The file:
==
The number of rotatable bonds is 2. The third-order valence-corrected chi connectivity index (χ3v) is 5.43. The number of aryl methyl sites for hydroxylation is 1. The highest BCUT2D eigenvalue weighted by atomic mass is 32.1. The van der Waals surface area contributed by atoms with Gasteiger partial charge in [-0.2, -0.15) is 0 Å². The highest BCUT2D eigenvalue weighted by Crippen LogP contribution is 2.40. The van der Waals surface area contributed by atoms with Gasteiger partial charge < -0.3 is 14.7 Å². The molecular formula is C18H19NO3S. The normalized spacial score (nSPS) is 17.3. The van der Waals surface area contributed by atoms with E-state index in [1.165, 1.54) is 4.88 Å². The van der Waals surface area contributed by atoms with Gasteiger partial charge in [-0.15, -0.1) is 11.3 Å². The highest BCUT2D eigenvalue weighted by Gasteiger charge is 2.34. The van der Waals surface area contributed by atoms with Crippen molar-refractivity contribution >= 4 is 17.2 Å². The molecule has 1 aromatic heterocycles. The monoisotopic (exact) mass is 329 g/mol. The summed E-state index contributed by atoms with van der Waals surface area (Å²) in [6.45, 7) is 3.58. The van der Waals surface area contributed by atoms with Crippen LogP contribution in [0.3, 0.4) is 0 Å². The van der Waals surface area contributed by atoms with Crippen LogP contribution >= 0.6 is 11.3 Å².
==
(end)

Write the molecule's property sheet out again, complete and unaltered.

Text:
The number of rotatable bonds is 2. The third-order valence-corrected chi connectivity index (χ3v) is 5.43. The number of aryl methyl sites for hydroxylation is 1. The highest BCUT2D eigenvalue weighted by atomic mass is 32.1. The van der Waals surface area contributed by atoms with Gasteiger partial charge in [-0.2, -0.15) is 0 Å². The highest BCUT2D eigenvalue weighted by Crippen LogP contribution is 2.40. The van der Waals surface area contributed by atoms with Gasteiger partial charge < -0.3 is 14.7 Å². The molecular formula is C18H19NO3S. The normalized spacial score (nSPS) is 17.3. The van der Waals surface area contributed by atoms with E-state index in [1.165, 1.54) is 4.88 Å². The van der Waals surface area contributed by atoms with Gasteiger partial charge in [-0.15, -0.1) is 11.3 Å². The highest BCUT2D eigenvalue weighted by Gasteiger charge is 2.34. The van der Waals surface area contributed by atoms with Crippen molar-refractivity contribution >= 4 is 17.2 Å². The molecule has 1 aromatic heterocycles. The monoisotopic (exact) mass is 329 g/mol. The summed E-state index contributed by atoms with van der Waals surface area (Å²) in [6.45, 7) is 3.58. The van der Waals surface area contributed by atoms with Crippen LogP contribution in [0.3, 0.4) is 0 Å². The van der Waals surface area contributed by atoms with Crippen LogP contribution >= 0.6 is 11.3 Å².